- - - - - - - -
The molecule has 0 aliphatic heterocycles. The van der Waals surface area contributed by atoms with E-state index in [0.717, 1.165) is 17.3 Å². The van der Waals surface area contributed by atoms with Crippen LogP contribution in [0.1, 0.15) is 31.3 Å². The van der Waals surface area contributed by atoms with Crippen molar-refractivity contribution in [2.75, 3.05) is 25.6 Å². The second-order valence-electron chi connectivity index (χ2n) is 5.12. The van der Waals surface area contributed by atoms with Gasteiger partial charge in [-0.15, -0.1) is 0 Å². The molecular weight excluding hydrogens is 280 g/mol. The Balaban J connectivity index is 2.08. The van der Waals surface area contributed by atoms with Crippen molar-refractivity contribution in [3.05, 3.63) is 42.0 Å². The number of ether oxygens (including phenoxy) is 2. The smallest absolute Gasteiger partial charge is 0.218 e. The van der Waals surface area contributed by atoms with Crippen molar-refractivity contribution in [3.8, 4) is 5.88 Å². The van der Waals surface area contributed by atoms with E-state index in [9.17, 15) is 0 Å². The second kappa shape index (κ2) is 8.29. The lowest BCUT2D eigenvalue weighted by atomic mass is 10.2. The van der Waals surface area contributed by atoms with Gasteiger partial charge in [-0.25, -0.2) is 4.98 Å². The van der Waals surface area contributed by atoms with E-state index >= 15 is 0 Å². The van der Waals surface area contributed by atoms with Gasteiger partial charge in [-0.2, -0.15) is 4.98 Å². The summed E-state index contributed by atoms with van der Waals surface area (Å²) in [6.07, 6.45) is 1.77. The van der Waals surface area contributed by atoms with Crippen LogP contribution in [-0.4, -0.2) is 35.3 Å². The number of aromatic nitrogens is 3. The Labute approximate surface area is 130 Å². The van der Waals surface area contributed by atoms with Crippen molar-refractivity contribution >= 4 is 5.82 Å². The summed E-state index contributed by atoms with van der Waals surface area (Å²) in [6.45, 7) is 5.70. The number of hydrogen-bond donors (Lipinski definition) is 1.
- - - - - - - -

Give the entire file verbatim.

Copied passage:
The molecule has 0 aliphatic heterocycles. The van der Waals surface area contributed by atoms with E-state index in [0.717, 1.165) is 17.3 Å². The van der Waals surface area contributed by atoms with Crippen LogP contribution in [0.1, 0.15) is 31.3 Å². The van der Waals surface area contributed by atoms with Crippen molar-refractivity contribution in [2.75, 3.05) is 25.6 Å². The second-order valence-electron chi connectivity index (χ2n) is 5.12. The van der Waals surface area contributed by atoms with Gasteiger partial charge in [-0.15, -0.1) is 0 Å². The molecular weight excluding hydrogens is 280 g/mol. The Balaban J connectivity index is 2.08. The van der Waals surface area contributed by atoms with Crippen molar-refractivity contribution in [3.05, 3.63) is 42.0 Å². The number of ether oxygens (including phenoxy) is 2. The smallest absolute Gasteiger partial charge is 0.218 e. The van der Waals surface area contributed by atoms with Crippen molar-refractivity contribution in [3.8, 4) is 5.88 Å². The van der Waals surface area contributed by atoms with E-state index in [9.17, 15) is 0 Å². The second kappa shape index (κ2) is 8.29. The lowest BCUT2D eigenvalue weighted by atomic mass is 10.2. The van der Waals surface area contributed by atoms with Gasteiger partial charge in [-0.25, -0.2) is 4.98 Å². The van der Waals surface area contributed by atoms with E-state index >= 15 is 0 Å². The van der Waals surface area contributed by atoms with Gasteiger partial charge in [-0.2, -0.15) is 4.98 Å². The summed E-state index contributed by atoms with van der Waals surface area (Å²) in [6.07, 6.45) is 1.77. The van der Waals surface area contributed by atoms with Crippen LogP contribution in [-0.4, -0.2) is 35.3 Å². The number of aromatic nitrogens is 3. The Labute approximate surface area is 130 Å². The van der Waals surface area contributed by atoms with Crippen molar-refractivity contribution >= 4 is 5.82 Å². The summed E-state index contributed by atoms with van der Waals surface area (Å²) in [6.45, 7) is 5.70. The number of hydrogen-bond donors (Lipinski definition) is 1.